cannot be in equilibrium.
(2) If
must be
colinear, equal,
two and
opposite. (3) If three forces are in equilibrium, then they must be coplanar, and concurrent or parallel. Proof: Let the three forces be called Fi, F2, and 7^3; since Fi and F2 balance F3, Fi and F2 have a single force resultant R colinear with F3; since Fi and F2 have a resultant colinear with F3, they lie in a plane with F3. If Fi and F2 are concurrent, then R is concurrent with them and hence F3 also; if Fi and F2 are parallel, then R and hence
F3
is
parallel to
them.
When
is
Art. io
39
between the other two (Lami's
theorem)
that
is,
Fi
sin
^
sin
F2
sin
/3'
a"
^
sin /3" sin 7'
Fs
sin
7"
where
13'
and F3 are the forces, a and a" the angles between F2 and F3, ^" between Fi and /^s, and y' and 7" those between i^i and F2 those and For it follows from the triangle of forces, ABCA (in which (see Fig. 47). AB, BC, and CD represent Fi, F^, and F3 respectively), that ^5/sin5C^ = BC/dn CAB = CA/sin ABC. But BCA = a', CAB = /3', and ABC = y'; also a' and a", ^' and (S", 7" and 7"are supplementary. Hence sin ' = a sin ",
Fi, F2,
etc., etc.
allel,
When
same direction and the middle one in the opposite direction, and the moments of any two of the forces about a point on the third are equal in magnitude and opposite in sense, or sign.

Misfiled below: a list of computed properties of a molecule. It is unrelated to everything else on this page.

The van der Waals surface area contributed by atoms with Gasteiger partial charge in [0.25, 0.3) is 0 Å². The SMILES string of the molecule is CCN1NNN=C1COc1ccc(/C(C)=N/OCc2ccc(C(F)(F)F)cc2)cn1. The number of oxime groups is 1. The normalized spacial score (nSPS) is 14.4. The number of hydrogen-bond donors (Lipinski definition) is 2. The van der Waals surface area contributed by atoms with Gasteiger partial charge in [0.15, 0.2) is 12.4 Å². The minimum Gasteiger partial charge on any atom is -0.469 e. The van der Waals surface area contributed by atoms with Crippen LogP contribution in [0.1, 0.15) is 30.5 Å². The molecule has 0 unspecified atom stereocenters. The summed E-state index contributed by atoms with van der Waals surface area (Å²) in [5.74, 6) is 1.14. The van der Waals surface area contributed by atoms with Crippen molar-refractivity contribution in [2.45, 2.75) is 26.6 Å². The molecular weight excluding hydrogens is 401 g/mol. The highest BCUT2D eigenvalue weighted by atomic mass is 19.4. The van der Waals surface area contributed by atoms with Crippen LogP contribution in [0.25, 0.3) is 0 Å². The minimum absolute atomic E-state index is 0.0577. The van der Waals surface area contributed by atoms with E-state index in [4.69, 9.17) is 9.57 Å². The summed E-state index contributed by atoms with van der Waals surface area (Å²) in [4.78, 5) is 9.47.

(4)
When
four
Fig. 47
of
any two
of the forces
(a)
if
Hence,
the
first
second two
Q}) if either
also,
then the
parallel to
parallel
to
the forces.
Principles (a)
and
{b)
force systems,
3.
Summary.
The
Coplanar Forces.
Colinear,
= ^M^ = o; or llMa = ^Mb = Parallel, or 2Ma = Zilf^ = o. Nonconcurrent nonparallel, ^Fx = llFy = ZM = o; or 2Fx = ^Ma = ^Mb = o; or SM^ = ^Mb = ZMc = o.
Concurrent, 2F^
SF = = 2F =
o; or
Sif
=
or
o.
= o; 2/^i; 2M = o;
SFx
o.
Noncoplanar Forces.
Concurrent, ZF^
Parallel,
Nonconcurrent nonparallel,
The
rent forces, the force polygon closes; for nonconcurrent forces, the force
and
40
the string polygon close.
Chap, n
There are graphical conditions of equilibrium for is very limited, and they are there
II.
1.
in Art.
The
lo under
We now
principles in
two
is
particular problems.
Typical Problem
(i).
system of
coplanar concurrent
forces
in